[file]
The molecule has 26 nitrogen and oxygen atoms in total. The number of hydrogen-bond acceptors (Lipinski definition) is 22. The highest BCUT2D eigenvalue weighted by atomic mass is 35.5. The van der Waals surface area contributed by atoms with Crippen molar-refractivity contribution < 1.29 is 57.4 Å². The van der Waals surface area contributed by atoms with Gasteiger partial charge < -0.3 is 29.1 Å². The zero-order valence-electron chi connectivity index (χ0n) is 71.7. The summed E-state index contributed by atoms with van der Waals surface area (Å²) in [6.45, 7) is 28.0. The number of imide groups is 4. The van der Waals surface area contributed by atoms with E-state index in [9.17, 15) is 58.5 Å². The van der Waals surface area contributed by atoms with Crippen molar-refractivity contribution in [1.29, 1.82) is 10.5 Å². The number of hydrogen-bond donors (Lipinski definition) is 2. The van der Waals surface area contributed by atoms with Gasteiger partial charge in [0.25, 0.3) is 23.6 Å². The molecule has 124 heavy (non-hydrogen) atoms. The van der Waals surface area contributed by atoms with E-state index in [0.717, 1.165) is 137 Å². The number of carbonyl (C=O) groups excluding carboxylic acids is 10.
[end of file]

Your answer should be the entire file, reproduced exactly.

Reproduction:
The molecule has 26 nitrogen and oxygen atoms in total. The number of hydrogen-bond acceptors (Lipinski definition) is 22. The highest BCUT2D eigenvalue weighted by atomic mass is 35.5. The van der Waals surface area contributed by atoms with Crippen molar-refractivity contribution < 1.29 is 57.4 Å². The van der Waals surface area contributed by atoms with Gasteiger partial charge < -0.3 is 29.1 Å². The zero-order valence-electron chi connectivity index (χ0n) is 71.7. The summed E-state index contributed by atoms with van der Waals surface area (Å²) in [6.45, 7) is 28.0. The number of imide groups is 4. The van der Waals surface area contributed by atoms with E-state index in [9.17, 15) is 58.5 Å². The van der Waals surface area contributed by atoms with Crippen molar-refractivity contribution in [1.29, 1.82) is 10.5 Å². The number of hydrogen-bond donors (Lipinski definition) is 2. The van der Waals surface area contributed by atoms with Gasteiger partial charge in [0.25, 0.3) is 23.6 Å². The molecule has 124 heavy (non-hydrogen) atoms. The van der Waals surface area contributed by atoms with E-state index in [0.717, 1.165) is 137 Å². The number of carbonyl (C=O) groups excluding carboxylic acids is 10.